Whenever you watch professional cowboys being interviewed at the NFR or any other big win, it must seem like a dream come true. And in reality, it is – but what you don’t see is all the preparation prior to that moment of glory.
Last week I had to pack everything before heading out to Reno, knowing my rig may not be home until September. This was a very hectic and exhausting three-day job. I’ve got two rigs going, hauling four horses so that I can make more rodeos. That means both rigs need to be outfitted. Also during this three-day period I was making travel arrangements, arranging trades for rodeos, etc., etc. In addition to this, I was practicing like a man possessed.
Sometime during the second day when I started getting stressed out and tired, I stopped and thought about how different it is now than when I first started going in 1994. Back then I had one rig and did all the driving. I would load several pigging strings and if I had one or two ropes I really liked I was happy as a lark.
Now I have about fifty top quality pigging strings, six cans of great feeling ropes, more than two week’s worth of clothes – all that goes in two rigs with their respective drivers. As hard as it is to organize this conglomerate of equipment, it dawned on me that I was living the dream that I was chasing in 1994.
While this list might sound like overkill to many, I have learned over the years to leave nothing to chance and no stone unturned. Being prepared and covering all the bases two or three times is far better than to wonder if I could have done more after the fact. Therefore I pay attention to every detail and don’t want to use second string anything.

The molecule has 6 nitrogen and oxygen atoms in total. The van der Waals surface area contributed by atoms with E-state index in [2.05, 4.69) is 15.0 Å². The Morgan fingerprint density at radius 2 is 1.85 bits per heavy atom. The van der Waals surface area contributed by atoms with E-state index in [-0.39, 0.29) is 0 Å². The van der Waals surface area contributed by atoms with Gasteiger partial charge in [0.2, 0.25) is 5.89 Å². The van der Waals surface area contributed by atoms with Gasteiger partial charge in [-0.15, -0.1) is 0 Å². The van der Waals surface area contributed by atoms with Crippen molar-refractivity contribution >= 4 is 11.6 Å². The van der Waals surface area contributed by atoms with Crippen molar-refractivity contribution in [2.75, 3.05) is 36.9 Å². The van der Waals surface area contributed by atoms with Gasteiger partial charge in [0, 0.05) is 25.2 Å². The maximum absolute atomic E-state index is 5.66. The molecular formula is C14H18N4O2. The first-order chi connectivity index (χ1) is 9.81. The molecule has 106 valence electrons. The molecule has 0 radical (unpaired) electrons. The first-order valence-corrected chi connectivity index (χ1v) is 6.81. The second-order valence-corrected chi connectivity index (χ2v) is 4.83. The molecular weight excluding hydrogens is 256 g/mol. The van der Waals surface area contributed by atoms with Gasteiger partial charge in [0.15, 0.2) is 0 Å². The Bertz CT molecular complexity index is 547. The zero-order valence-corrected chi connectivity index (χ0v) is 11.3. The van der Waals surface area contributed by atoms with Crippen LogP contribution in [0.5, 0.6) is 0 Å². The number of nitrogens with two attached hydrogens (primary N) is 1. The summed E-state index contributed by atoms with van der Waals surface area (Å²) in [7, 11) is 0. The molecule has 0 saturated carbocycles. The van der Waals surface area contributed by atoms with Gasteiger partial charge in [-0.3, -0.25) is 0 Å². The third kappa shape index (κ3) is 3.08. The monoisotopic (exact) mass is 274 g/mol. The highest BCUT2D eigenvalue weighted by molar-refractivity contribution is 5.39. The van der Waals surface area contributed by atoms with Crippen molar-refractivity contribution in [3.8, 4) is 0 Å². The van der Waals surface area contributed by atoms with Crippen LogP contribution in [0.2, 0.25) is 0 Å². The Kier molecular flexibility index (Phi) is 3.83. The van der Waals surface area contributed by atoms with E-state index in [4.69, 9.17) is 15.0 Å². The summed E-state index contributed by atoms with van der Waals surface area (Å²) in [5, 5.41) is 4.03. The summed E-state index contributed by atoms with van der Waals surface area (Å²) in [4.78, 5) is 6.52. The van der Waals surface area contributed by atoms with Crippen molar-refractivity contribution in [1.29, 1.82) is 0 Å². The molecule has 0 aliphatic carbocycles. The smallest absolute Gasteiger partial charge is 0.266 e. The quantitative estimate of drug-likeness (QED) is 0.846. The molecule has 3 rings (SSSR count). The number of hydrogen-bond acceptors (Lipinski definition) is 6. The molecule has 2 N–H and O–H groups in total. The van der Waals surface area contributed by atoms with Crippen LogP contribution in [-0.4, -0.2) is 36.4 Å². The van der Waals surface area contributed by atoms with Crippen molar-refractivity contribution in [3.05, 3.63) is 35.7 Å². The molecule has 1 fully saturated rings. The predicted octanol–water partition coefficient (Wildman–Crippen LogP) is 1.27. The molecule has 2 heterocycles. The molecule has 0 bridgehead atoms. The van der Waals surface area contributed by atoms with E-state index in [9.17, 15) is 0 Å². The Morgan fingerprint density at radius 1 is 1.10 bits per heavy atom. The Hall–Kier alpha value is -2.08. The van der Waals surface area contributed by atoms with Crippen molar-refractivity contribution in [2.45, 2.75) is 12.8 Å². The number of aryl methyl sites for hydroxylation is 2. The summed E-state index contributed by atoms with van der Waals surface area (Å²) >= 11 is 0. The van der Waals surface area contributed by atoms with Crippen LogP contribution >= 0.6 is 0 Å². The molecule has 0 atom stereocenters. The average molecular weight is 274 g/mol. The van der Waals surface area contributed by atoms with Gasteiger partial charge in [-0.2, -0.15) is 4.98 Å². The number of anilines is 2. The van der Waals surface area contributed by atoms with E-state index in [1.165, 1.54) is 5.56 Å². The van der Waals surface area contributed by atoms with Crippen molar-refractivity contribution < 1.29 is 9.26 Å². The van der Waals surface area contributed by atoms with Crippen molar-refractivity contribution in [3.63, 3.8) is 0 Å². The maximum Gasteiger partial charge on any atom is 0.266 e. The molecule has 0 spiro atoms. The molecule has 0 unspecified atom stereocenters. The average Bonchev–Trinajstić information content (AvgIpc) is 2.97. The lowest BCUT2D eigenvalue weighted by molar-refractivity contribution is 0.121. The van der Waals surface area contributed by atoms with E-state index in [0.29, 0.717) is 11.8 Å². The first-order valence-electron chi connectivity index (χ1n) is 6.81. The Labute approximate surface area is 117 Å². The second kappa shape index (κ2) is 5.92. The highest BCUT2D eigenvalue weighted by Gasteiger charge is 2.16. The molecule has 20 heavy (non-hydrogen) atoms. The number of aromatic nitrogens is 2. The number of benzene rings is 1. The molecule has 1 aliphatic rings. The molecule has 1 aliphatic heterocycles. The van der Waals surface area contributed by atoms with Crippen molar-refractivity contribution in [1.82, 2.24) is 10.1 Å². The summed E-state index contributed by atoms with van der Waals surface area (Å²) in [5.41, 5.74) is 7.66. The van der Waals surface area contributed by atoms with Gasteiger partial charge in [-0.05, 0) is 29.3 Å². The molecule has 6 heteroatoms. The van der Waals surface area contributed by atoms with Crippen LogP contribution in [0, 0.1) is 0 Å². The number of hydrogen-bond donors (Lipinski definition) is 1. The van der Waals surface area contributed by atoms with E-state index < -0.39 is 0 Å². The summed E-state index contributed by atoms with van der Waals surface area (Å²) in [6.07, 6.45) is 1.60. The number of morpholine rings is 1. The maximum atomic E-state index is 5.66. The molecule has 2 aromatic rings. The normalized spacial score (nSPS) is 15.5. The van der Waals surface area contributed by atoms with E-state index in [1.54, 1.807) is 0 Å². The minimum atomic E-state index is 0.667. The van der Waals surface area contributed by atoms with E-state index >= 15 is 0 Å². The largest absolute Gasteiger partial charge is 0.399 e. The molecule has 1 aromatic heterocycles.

To be prepared at this level involves a lot work behind the scenes that is pure drudgery. At the NFR I know I’m going to reach a point of exhaustion due to this drudgery and that’s when I have to remind myself that I’m not at an invitational event. A lot of sacrifices by family and friends were made so that I could be there.
So while you might catch glimpses of what looks like a “rock star” life – that is only a glimpse. The other ninety-five percent of the time I’m just a regular guy with mundane jobs that need to be done.
When I practice at home, there’s a team of people that are part of this. I told them the other day that I’m tired of roping for nothing. I’ve been home practicing and made run after run that would draw a check at a rodeo.
At any rate, once I actually put things in perspective and thought about how much better I rodeo than I did in ’94, I actually started enjoying loading the trailer. Occasionally I remind myself to get my Bible out where I have this quotation jotted down:
“Can you remain a nobody when everyone around you is telling you you’re a somebody.”